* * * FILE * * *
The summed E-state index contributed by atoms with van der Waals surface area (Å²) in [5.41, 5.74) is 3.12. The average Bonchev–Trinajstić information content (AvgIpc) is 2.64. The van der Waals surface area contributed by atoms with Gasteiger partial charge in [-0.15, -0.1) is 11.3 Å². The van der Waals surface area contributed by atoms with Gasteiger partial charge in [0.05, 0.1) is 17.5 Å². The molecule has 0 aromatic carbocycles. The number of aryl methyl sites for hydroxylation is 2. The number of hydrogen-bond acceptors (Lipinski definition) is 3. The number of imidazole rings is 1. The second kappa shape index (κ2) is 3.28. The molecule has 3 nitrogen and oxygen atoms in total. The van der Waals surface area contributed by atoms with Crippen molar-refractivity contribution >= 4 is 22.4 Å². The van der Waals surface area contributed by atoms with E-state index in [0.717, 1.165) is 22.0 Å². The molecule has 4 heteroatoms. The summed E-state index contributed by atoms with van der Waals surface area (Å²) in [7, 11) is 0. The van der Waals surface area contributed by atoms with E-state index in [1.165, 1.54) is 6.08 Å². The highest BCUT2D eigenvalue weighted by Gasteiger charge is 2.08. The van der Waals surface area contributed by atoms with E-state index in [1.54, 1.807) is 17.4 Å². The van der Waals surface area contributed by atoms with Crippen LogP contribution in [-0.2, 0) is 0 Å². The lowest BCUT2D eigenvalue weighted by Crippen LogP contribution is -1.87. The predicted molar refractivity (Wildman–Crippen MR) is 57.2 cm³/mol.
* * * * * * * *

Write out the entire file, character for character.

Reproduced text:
The summed E-state index contributed by atoms with van der Waals surface area (Å²) in [5.41, 5.74) is 3.12. The average Bonchev–Trinajstić information content (AvgIpc) is 2.64. The van der Waals surface area contributed by atoms with Gasteiger partial charge in [-0.15, -0.1) is 11.3 Å². The van der Waals surface area contributed by atoms with Gasteiger partial charge in [0.05, 0.1) is 17.5 Å². The molecule has 0 aromatic carbocycles. The number of aryl methyl sites for hydroxylation is 2. The number of hydrogen-bond acceptors (Lipinski definition) is 3. The number of imidazole rings is 1. The second kappa shape index (κ2) is 3.28. The molecule has 3 nitrogen and oxygen atoms in total. The van der Waals surface area contributed by atoms with Crippen molar-refractivity contribution >= 4 is 22.4 Å². The van der Waals surface area contributed by atoms with E-state index in [0.717, 1.165) is 22.0 Å². The molecule has 4 heteroatoms. The summed E-state index contributed by atoms with van der Waals surface area (Å²) in [7, 11) is 0. The van der Waals surface area contributed by atoms with E-state index in [1.165, 1.54) is 6.08 Å². The highest BCUT2D eigenvalue weighted by Gasteiger charge is 2.08. The van der Waals surface area contributed by atoms with E-state index in [1.54, 1.807) is 17.4 Å². The van der Waals surface area contributed by atoms with Crippen LogP contribution in [-0.2, 0) is 0 Å². The lowest BCUT2D eigenvalue weighted by Crippen LogP contribution is -1.87. The predicted molar refractivity (Wildman–Crippen MR) is 57.2 cm³/mol.